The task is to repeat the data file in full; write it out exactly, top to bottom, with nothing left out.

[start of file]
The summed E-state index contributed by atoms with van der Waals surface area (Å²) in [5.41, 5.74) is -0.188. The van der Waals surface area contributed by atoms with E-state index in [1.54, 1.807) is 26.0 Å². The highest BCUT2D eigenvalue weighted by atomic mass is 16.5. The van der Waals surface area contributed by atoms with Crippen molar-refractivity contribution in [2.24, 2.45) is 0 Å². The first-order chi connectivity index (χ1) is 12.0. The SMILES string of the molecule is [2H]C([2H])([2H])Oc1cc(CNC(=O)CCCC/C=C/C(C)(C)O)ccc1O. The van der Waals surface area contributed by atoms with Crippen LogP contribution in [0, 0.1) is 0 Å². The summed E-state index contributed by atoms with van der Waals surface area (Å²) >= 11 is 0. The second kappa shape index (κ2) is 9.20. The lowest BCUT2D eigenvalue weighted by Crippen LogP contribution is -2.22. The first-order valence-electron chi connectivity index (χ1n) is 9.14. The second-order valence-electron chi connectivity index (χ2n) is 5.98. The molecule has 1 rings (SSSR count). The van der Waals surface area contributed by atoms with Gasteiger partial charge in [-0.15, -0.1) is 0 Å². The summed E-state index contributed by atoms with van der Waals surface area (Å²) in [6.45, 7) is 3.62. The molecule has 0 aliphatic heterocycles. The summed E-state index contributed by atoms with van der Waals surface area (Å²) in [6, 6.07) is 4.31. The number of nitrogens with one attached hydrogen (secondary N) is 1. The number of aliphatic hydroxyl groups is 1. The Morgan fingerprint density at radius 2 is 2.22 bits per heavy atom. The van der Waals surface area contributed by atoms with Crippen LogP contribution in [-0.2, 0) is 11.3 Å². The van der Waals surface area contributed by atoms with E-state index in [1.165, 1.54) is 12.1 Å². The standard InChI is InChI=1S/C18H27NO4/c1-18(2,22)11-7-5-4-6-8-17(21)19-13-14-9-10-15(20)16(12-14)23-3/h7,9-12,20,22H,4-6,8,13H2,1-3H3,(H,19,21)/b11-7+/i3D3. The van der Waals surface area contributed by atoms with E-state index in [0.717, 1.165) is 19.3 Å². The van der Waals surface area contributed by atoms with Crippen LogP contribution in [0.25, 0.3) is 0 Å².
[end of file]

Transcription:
The summed E-state index contributed by atoms with van der Waals surface area (Å²) in [5.41, 5.74) is -0.188. The van der Waals surface area contributed by atoms with E-state index in [1.54, 1.807) is 26.0 Å². The highest BCUT2D eigenvalue weighted by atomic mass is 16.5. The van der Waals surface area contributed by atoms with Crippen molar-refractivity contribution in [2.24, 2.45) is 0 Å². The first-order chi connectivity index (χ1) is 12.0. The SMILES string of the molecule is [2H]C([2H])([2H])Oc1cc(CNC(=O)CCCC/C=C/C(C)(C)O)ccc1O. The van der Waals surface area contributed by atoms with Crippen LogP contribution in [0, 0.1) is 0 Å². The summed E-state index contributed by atoms with van der Waals surface area (Å²) >= 11 is 0. The second kappa shape index (κ2) is 9.20. The lowest BCUT2D eigenvalue weighted by Crippen LogP contribution is -2.22. The first-order valence-electron chi connectivity index (χ1n) is 9.14. The second-order valence-electron chi connectivity index (χ2n) is 5.98. The molecule has 1 rings (SSSR count). The van der Waals surface area contributed by atoms with Gasteiger partial charge in [-0.15, -0.1) is 0 Å². The summed E-state index contributed by atoms with van der Waals surface area (Å²) in [6.45, 7) is 3.62. The molecule has 0 aliphatic heterocycles. The summed E-state index contributed by atoms with van der Waals surface area (Å²) in [6, 6.07) is 4.31. The number of nitrogens with one attached hydrogen (secondary N) is 1. The number of aliphatic hydroxyl groups is 1. The Morgan fingerprint density at radius 2 is 2.22 bits per heavy atom. The van der Waals surface area contributed by atoms with Crippen LogP contribution in [-0.2, 0) is 11.3 Å². The van der Waals surface area contributed by atoms with E-state index in [1.165, 1.54) is 12.1 Å². The standard InChI is InChI=1S/C18H27NO4/c1-18(2,22)11-7-5-4-6-8-17(21)19-13-14-9-10-15(20)16(12-14)23-3/h7,9-12,20,22H,4-6,8,13H2,1-3H3,(H,19,21)/b11-7+/i3D3. The van der Waals surface area contributed by atoms with E-state index in [0.717, 1.165) is 19.3 Å². The van der Waals surface area contributed by atoms with Crippen LogP contribution in [0.25, 0.3) is 0 Å².